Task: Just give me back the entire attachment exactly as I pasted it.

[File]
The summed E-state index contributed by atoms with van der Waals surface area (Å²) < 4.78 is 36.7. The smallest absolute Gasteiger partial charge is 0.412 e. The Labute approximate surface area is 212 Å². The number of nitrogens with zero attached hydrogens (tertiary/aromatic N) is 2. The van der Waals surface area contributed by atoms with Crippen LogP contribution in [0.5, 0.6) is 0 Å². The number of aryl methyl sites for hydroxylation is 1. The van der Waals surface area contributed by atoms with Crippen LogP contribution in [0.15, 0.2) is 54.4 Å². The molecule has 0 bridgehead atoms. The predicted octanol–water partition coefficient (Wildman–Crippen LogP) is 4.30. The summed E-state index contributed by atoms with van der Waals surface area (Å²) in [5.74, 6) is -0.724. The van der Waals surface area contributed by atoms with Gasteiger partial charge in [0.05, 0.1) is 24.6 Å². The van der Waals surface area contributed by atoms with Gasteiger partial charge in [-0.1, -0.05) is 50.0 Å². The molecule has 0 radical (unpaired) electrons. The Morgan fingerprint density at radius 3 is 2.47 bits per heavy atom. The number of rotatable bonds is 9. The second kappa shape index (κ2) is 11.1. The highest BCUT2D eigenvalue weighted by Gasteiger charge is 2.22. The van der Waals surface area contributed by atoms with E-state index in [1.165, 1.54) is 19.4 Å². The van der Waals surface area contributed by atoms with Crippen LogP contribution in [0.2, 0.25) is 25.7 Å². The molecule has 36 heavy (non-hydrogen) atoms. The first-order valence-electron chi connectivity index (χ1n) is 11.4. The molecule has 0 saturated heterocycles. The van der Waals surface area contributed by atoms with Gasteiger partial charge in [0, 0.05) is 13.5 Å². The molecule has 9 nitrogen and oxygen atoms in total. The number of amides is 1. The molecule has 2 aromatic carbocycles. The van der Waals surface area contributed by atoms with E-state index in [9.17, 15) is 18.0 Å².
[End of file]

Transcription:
The summed E-state index contributed by atoms with van der Waals surface area (Å²) < 4.78 is 36.7. The smallest absolute Gasteiger partial charge is 0.412 e. The Labute approximate surface area is 212 Å². The number of nitrogens with zero attached hydrogens (tertiary/aromatic N) is 2. The van der Waals surface area contributed by atoms with Crippen LogP contribution in [0.5, 0.6) is 0 Å². The number of aryl methyl sites for hydroxylation is 1. The van der Waals surface area contributed by atoms with Crippen LogP contribution in [0.15, 0.2) is 54.4 Å². The molecule has 0 bridgehead atoms. The predicted octanol–water partition coefficient (Wildman–Crippen LogP) is 4.30. The summed E-state index contributed by atoms with van der Waals surface area (Å²) in [5.74, 6) is -0.724. The van der Waals surface area contributed by atoms with Gasteiger partial charge in [0.05, 0.1) is 24.6 Å². The van der Waals surface area contributed by atoms with Gasteiger partial charge in [-0.1, -0.05) is 50.0 Å². The molecule has 0 radical (unpaired) electrons. The Morgan fingerprint density at radius 3 is 2.47 bits per heavy atom. The number of rotatable bonds is 9. The second kappa shape index (κ2) is 11.1. The highest BCUT2D eigenvalue weighted by Gasteiger charge is 2.22. The van der Waals surface area contributed by atoms with E-state index in [1.165, 1.54) is 19.4 Å². The van der Waals surface area contributed by atoms with Crippen LogP contribution in [0.2, 0.25) is 25.7 Å². The molecule has 36 heavy (non-hydrogen) atoms. The first-order valence-electron chi connectivity index (χ1n) is 11.4. The molecule has 0 saturated heterocycles. The van der Waals surface area contributed by atoms with Gasteiger partial charge in [0, 0.05) is 13.5 Å². The molecule has 9 nitrogen and oxygen atoms in total. The number of amides is 1. The molecule has 2 aromatic carbocycles. The van der Waals surface area contributed by atoms with E-state index in [9.17, 15) is 18.0 Å².